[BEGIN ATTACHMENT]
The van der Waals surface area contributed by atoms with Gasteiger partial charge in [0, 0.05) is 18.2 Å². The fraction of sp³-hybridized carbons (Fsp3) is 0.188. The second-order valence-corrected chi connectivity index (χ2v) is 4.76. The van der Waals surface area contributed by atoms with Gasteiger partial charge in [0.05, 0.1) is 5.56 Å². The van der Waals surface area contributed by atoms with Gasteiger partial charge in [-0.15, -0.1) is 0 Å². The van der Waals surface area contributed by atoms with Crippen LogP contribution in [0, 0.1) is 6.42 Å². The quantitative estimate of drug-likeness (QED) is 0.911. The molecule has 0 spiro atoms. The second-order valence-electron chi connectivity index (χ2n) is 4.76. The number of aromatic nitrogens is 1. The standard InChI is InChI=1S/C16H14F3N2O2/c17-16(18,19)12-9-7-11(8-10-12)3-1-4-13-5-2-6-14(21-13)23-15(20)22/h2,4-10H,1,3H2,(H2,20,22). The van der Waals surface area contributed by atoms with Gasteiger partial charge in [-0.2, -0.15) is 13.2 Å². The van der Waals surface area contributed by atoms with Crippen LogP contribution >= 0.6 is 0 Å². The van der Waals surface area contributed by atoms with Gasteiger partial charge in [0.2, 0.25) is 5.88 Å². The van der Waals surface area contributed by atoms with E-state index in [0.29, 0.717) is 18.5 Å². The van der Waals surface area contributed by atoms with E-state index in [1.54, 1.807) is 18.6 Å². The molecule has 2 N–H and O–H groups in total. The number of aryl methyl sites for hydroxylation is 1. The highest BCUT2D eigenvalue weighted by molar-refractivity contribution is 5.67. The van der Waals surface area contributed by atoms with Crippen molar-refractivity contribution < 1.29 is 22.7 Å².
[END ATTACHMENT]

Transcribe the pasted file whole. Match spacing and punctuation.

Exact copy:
The van der Waals surface area contributed by atoms with Gasteiger partial charge in [0, 0.05) is 18.2 Å². The fraction of sp³-hybridized carbons (Fsp3) is 0.188. The second-order valence-corrected chi connectivity index (χ2v) is 4.76. The van der Waals surface area contributed by atoms with Gasteiger partial charge in [0.05, 0.1) is 5.56 Å². The van der Waals surface area contributed by atoms with Gasteiger partial charge in [-0.15, -0.1) is 0 Å². The van der Waals surface area contributed by atoms with Crippen LogP contribution in [0, 0.1) is 6.42 Å². The quantitative estimate of drug-likeness (QED) is 0.911. The molecule has 0 spiro atoms. The second-order valence-electron chi connectivity index (χ2n) is 4.76. The number of aromatic nitrogens is 1. The standard InChI is InChI=1S/C16H14F3N2O2/c17-16(18,19)12-9-7-11(8-10-12)3-1-4-13-5-2-6-14(21-13)23-15(20)22/h2,4-10H,1,3H2,(H2,20,22). The van der Waals surface area contributed by atoms with Gasteiger partial charge in [-0.2, -0.15) is 13.2 Å². The van der Waals surface area contributed by atoms with Crippen LogP contribution >= 0.6 is 0 Å². The van der Waals surface area contributed by atoms with Gasteiger partial charge in [0.2, 0.25) is 5.88 Å². The van der Waals surface area contributed by atoms with E-state index in [0.29, 0.717) is 18.5 Å². The van der Waals surface area contributed by atoms with E-state index in [1.54, 1.807) is 18.6 Å². The molecule has 2 N–H and O–H groups in total. The number of aryl methyl sites for hydroxylation is 1. The highest BCUT2D eigenvalue weighted by molar-refractivity contribution is 5.67. The van der Waals surface area contributed by atoms with Crippen molar-refractivity contribution < 1.29 is 22.7 Å².